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Take Your Time.

And I mean, really take you time on this one. do some investigative work online and find a convenient bow shop that carries a good selection of bows and will allow you to shoot from that selection.

shooting a bow at first is difficult mainly because you are not used to using the particular muscle groups needed to draw a bow in your day to day activities. you will quickly over come this and find you can draw more and more weight. so it is important that you select a bow that allows you to significantly increase weight as well as a couple inches of draw length in either direction and feels comfortable to shoot throughout the shot.
My daughters have indicated that they want to have a go at archery, so I am right in the middle of what you are seeking to do. I also got my son into archery and deer hunting last year. after he practiced with my old bow and showed he truly had an interest I bought him a hunting bow. See Below Link...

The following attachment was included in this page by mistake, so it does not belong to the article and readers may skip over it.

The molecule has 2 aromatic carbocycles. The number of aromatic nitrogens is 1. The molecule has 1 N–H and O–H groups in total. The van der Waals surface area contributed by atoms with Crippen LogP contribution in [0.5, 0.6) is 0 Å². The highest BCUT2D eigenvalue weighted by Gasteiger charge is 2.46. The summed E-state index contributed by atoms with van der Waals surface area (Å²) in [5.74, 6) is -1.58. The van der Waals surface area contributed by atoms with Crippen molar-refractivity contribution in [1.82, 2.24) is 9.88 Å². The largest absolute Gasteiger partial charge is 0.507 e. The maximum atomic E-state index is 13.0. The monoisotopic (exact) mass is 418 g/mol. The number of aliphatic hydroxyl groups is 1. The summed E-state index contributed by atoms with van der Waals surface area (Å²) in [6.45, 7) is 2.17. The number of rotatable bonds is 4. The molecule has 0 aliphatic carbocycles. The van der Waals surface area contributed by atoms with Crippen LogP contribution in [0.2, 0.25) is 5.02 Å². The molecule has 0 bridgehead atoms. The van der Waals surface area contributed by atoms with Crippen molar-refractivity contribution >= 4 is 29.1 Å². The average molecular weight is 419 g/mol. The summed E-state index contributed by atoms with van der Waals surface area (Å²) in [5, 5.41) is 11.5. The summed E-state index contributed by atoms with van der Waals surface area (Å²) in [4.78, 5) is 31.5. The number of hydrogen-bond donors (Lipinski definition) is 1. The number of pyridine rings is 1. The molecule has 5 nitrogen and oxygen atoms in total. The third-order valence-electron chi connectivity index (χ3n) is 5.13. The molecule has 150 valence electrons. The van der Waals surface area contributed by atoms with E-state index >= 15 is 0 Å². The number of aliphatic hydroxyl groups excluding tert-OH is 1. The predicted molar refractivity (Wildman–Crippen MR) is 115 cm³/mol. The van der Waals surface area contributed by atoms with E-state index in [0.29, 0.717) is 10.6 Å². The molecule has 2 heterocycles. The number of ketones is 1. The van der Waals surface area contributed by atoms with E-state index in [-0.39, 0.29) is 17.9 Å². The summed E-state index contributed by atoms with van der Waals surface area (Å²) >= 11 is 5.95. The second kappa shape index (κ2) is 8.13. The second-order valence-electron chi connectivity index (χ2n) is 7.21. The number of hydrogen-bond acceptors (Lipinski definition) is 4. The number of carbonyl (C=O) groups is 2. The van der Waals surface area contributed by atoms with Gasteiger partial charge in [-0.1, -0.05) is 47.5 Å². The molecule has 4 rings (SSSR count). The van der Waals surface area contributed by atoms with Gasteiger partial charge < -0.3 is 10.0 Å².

You asked if there are any lines to disregard and why, the best answer to that is to look into how the manufacturers take care of their customer after the sale. most reputable bow manufacturers make at least an OK bow, and I would not recommend emerging companies till they have been out and proven their worth for a few years.
I myself am partial to PSE and even more so now having gotten my 2010 AXE back. they gave me a new set of 2011 cams NO CHARGE.
I have heard of other companies charging $80.00 just to look at the bow. and then an arm and a leg to take corrective action.
I have included a link to at least get you started. good luck!

Main Line Bows, Stinger 3G
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